Some parts wear out slowly enough that you’d be heard pressed to tell when it’s time to change them. Shock absorbers are like that. Sure, if they break, they’ll rattle around under your car and you’ll know something’s up. But if they just slowly wear out, the change in ride quality is hard to notice…especially when you drive the car every day.
A generally accepted rule of thumb is that shocks should be replaced at around 25,000 mile intervals. Some shocks, particularly your ultra-premium brands like Koni, will last longer than that, but that doesn’t mean they don’t need minding. The parts under your car not only wear out from just doing what they are supposed to do, but the inhospitable environment under your car take their toll too. Rain, sleet, snow, gravel and other road hazards throw a beating into undercar parts like your shocks so it’s a good idea to take a look and see if they are damaged or leaking.
If they are undamaged physically, the old bumper push test can tell you if your shocks have had enough. If, after pushing down on the bumper it takes more than one or two cycles for the shocks to settle the body movements down, it’s time for new shocks.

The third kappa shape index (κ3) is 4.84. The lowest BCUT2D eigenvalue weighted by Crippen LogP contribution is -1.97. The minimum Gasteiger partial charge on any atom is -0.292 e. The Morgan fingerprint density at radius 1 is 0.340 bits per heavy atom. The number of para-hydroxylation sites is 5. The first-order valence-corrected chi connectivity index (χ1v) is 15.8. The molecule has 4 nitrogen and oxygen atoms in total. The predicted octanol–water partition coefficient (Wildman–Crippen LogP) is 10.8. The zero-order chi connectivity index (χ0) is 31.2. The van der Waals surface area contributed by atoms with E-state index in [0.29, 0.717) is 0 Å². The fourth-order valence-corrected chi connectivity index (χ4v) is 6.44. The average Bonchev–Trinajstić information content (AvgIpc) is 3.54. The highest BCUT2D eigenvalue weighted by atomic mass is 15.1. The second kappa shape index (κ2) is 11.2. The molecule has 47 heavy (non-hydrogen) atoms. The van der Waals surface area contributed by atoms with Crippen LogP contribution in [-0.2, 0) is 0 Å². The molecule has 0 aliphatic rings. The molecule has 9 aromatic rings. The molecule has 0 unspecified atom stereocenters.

The front shocks on my Marlin were damaged beyond repair as I highlighted in a previous installment. The rear shocks looked like they had been under the car since the ‘80s and the body took three or more cycles to settle down after the bumper test. They weren’t leaking and appeared undamaged externally, but after getting them out of the car their condition could be better diagnosed. The passenger’s side shock was tired, but still damping suspension oscillations. The driver’s side could be compressed and extended by hand with little effort proving that it had completely had it.
A new set of Monroe gas shocks were ordered from Rock Auto.com and somehow the installation went off without a hitch. Seriously, replacing shocks is not a particularly difficult task and doing them yourself can save you some cash. The hardest part of the installation for me was climbing into the trunk of the Marlin. The car’s fastback roofline forced a rather small trunk lid to be used on a car with an otherwise spacious trunk. Loading my banged up, 50-year old body through that small portal was my biggest challenge. A younger, more flexible person may not have struggled so much.
Check out the photos and see how I did it…maybe you can do it too?